Tech startups only succeed with first-rate tech talent – and it takes more than a risky
proposition and starting salary to attract the very best. Exciting as the startup environment can be, adrenaline won’t sustain your best players for long. Your employees will come – and stay – because they want to build meaningful careers and financial futures. Just like you.
Offering rewards for long-term commitment will help balance the sense of risk a sensible
applicant must consider before accepting a startup position. One of the most compelling
rewards? Equity. Offering equity in the company gives you a crucial leg up in attracting and
retaining the best and brightest talents in the field. Equity demonstrates your seriousness as an employer and founder, because you, too, have stakes in your organization’s longevity and profit.
Equity can transform your administration, staff, and corps from a personnel chart to a passionate team.
An ESOP – Employee Stock Ownership Plan – can take different forms, and it’s important to understand which to offer and why. Potential employees certainly will do the research, as this kind of corporate benefit has become attractive and common. According to Business Wire, a 2019 E-Trade survey documents that 57% of workers under 35 view stock benefits as a “highly attractive” reason to accept a job offer. The same survey shows that this demographic can be uncertain about how to actualize these benefits – but that was four years ago. Bright young workers learn fast. Keep up!
Equity packages come with various costs, risks, and ultimate profits for the employee. Some offers can appear devious or put your employees in a poor position to exercise. Others put your hired talent on strong footing, invested in the company’s development and long-term success. Make sure you know what you’re offering, take time to understand the implications, and make certain your employees do too.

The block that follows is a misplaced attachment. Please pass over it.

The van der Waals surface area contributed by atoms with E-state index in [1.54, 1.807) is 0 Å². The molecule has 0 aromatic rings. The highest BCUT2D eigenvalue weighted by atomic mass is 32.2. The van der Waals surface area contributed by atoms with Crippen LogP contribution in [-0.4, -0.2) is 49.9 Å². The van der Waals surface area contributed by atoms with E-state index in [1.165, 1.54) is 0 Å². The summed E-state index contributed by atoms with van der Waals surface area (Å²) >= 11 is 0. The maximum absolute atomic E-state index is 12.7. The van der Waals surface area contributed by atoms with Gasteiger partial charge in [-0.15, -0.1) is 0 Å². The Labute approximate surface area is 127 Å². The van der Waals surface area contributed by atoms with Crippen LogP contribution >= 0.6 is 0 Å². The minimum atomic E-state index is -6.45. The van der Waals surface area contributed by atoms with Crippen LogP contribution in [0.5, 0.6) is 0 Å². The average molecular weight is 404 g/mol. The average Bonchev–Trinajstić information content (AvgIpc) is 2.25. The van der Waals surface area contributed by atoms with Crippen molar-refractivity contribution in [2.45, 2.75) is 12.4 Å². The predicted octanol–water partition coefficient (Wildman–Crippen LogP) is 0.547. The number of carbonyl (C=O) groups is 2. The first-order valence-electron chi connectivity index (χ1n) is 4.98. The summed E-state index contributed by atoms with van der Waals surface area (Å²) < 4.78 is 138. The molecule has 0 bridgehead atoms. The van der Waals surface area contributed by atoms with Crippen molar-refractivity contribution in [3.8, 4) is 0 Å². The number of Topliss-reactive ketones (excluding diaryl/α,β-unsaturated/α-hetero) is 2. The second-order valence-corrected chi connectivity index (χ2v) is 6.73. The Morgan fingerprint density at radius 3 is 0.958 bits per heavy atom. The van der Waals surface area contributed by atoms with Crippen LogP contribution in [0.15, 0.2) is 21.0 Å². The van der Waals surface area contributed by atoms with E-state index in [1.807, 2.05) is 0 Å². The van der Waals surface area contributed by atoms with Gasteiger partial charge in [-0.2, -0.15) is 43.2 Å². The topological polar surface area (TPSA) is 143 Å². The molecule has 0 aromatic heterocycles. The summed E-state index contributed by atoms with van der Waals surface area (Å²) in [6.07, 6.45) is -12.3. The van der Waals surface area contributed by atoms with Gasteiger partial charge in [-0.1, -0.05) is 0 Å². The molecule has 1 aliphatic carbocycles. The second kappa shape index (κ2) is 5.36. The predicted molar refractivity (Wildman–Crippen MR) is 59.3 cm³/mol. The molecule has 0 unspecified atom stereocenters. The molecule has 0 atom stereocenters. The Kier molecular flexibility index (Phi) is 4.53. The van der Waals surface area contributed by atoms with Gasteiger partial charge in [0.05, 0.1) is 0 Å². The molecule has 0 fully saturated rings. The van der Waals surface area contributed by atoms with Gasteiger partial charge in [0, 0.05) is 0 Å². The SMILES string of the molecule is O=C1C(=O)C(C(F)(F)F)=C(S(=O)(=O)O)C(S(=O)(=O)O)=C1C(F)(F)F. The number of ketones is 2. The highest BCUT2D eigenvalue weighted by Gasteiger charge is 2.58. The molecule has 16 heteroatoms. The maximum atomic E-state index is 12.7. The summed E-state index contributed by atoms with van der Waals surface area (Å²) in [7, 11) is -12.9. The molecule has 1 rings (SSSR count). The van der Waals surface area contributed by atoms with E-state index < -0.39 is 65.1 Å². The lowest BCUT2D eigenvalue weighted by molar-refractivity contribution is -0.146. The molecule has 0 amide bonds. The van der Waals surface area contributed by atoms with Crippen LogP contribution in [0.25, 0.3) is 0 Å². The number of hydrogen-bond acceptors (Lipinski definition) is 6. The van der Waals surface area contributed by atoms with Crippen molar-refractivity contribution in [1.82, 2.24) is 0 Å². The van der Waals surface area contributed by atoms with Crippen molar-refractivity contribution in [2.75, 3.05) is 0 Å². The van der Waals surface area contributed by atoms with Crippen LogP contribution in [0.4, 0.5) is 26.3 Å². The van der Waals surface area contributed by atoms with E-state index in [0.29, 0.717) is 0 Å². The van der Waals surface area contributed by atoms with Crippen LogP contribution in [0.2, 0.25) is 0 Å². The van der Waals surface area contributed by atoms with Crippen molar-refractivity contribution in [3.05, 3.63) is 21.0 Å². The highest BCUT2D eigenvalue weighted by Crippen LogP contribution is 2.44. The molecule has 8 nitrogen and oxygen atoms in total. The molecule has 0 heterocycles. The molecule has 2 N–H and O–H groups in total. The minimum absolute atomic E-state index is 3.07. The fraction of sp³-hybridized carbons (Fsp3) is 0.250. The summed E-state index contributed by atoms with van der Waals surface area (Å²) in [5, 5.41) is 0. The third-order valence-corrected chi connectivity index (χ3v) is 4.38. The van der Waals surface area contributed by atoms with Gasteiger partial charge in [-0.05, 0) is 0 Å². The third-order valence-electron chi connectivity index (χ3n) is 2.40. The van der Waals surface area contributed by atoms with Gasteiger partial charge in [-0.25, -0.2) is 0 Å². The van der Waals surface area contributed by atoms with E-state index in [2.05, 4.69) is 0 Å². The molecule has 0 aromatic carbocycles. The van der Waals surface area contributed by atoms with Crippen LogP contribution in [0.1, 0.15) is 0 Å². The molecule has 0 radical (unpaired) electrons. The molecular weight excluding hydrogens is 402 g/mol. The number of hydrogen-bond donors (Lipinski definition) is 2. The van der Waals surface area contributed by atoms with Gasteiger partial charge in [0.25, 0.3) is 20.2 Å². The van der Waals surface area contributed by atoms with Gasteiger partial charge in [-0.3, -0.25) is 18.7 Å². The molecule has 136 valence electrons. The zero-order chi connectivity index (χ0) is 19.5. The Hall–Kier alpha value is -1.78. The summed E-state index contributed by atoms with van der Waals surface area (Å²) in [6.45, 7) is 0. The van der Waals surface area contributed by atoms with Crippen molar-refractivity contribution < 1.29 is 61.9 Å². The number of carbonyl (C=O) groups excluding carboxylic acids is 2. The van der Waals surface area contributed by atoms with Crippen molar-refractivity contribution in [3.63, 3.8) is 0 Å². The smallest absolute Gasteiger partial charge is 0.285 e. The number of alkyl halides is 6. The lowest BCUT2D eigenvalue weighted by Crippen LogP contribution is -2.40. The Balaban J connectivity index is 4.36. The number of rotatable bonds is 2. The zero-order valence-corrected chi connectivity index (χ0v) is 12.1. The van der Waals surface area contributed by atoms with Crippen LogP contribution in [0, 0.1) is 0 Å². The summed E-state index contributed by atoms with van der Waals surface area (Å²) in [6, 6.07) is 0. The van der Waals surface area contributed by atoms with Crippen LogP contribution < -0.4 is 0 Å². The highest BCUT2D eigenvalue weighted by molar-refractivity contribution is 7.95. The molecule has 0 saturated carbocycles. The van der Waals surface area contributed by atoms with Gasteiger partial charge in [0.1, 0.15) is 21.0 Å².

The most common forms of employee equity compensation tend to be variations of stock options or restricted stock units / awards. Startups, as well as established companies, can choose creatively to offer tailored equity benefits.
- Stock Options: Your company may offer employees a right to buy shares at an
“exercise” or “strike” price – that is, at a specified cost that remains stable regardless of public market motion. Offering options at start-up can be valuable for you and your employees; options motivate every member of a new company to work toward growth and success. Your employees can purchase stock at the strike price in increments you negotiate at hire. The contract may include a deadline for purchase may be contingent upon progressive milestones. Employees stand to profit handsomely if the market value rises above the fixed strike price
- RSUs (restricted stock units): this form of compensation can come as earnable units (hence the “u” in RSU), or as restricted stock awards. “Restricted” means that the stock may not be sold until a specified vesting point.
Restricted stock awards are delivered outright, usually upon the employment date, granting the owner rights and privileges as a shareholder – including voting at shareholder meetings and profiting from dividends. The company may reserve the right to buy back unvested award shares if the employee departs.
Restricted stock units are founded on the employer’s promise to grant a specified number of shares upon designated future dates, contingent on employment milestones. Once the RSUs are exercised, the owner acquires standard shareholder rights. There may be continued restrictions on selling unvested shares, depending on the contract.
The benefits of offering equity plans lie in their versatility: employers can craft equity packages that draw top talent while a new company is focusing on establishment; plans that motivate novice achievers to learn and grown with the company; plans that help retain highly competitive stars in their professions. Highly skilled workers expect real rewards beyond the standard payroll – as they should. Equity plans attract – and keep – the talent in your court.